Jofra Archer's maturity and willingness to learn is already shining through in his thrilling start to Test cricket, says his county coach Jason Gillespie.
Archer took five wickets on his debut against Australia and followed that with 6-45 in the first innings of the third Ashes Test at Headingley.
Sussex coach Gillespie said Archer, 24, heeded advice on his bowling lengths.
"Jofra listens and in the space of one Test he adjusted and was rewarded," Gillespie told BBC South Today.
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Gillespie, who took 259 Test wickets for Australia, added: "The only thing I have spoken to him about is to make sure he stays disciplined in his line and lengths.
"At Lord's he was going quite hard with a lot of short stuff. At Headingley he saw the conditions were different and he adjusted his game and looked to bowl that little bit fuller."
Archer, who was born in Barbados to a British father and could have played for West Indies, made his debut at Lord's following a calf injury to England's leading Test wicket-taker James Anderson.
And with 37-year-old Anderson missing the rest of the series, Archer is set to continue to open the bowling alongside Stuart Broad when the fourth Test begins at Old Trafford on Wednesday.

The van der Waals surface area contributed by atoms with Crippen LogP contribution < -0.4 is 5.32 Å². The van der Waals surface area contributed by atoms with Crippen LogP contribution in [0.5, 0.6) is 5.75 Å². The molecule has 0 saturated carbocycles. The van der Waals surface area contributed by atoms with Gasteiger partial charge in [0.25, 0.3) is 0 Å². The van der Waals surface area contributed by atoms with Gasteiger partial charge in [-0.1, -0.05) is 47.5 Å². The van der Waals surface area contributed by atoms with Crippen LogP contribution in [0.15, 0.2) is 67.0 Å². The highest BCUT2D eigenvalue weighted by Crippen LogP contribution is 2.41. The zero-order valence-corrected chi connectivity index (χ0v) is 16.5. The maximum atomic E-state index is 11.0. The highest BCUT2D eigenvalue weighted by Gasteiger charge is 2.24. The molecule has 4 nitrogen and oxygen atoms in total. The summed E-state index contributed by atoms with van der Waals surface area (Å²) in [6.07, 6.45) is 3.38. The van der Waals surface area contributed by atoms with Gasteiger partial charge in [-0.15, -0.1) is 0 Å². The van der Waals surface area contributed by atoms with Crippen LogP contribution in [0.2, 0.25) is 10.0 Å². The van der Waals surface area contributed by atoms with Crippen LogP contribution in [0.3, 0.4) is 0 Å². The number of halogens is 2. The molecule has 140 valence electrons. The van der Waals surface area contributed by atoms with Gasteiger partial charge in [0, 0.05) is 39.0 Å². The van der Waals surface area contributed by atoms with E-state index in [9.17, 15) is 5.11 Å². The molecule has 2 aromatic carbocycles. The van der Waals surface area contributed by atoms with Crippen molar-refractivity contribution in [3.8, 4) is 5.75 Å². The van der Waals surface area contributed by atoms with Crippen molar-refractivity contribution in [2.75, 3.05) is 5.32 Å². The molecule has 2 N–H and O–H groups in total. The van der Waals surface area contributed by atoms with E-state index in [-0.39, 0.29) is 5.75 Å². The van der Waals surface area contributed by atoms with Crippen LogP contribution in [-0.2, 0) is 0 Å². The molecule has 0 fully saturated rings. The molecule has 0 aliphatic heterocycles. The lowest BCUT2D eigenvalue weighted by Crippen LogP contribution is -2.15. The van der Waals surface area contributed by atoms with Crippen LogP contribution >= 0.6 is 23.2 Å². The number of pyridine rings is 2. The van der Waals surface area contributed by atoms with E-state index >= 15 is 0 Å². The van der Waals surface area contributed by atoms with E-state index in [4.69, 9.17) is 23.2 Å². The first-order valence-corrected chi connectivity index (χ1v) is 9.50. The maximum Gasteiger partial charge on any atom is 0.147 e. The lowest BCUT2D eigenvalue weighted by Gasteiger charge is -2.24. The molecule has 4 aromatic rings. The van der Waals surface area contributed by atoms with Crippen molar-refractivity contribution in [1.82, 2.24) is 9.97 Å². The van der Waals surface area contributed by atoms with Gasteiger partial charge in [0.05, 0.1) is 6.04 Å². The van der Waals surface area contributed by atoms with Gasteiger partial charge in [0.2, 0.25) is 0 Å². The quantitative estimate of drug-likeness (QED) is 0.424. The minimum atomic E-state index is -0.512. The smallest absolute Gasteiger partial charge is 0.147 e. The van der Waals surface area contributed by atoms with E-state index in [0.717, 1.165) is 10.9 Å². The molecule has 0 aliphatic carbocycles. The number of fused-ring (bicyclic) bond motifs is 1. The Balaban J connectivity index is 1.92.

Gillespie said patience was the key to playing in the longest form of the game, but was impressed with how swiftly Archer had grasped the need to change tactics from his World Cup heroics earlier in the summer.
He starred for England as they lifted the World Cup for the first time, finishing as their leading wicket-taker and earning a call-up to the Test squad.
"In Test cricket, you have to play the long game," said Gillespie, who added that Archer's Sussex team-mate Chris Jordan has also provided useful advice to help his colleague adapt to international cricket.
"Sometimes I think Jofra's adjustments from playing T20 and 50-over cricket to the long form - and I have certainly seen it going from T20 to 50-over cricket - he looks to try a lot of different things when you don't need to.
"Jofra coming in has added a new dimension to England's attack. We have been saying at Sussex all along that he is ready to go. He has shown that - although he has only played two Tests.
"He is a pretty laid-back character and is doing a wonderful job so far in the infancy of his international career.
"He is buzzing. He is like a kid in a candy store playing for his country. He is absolutely loving it."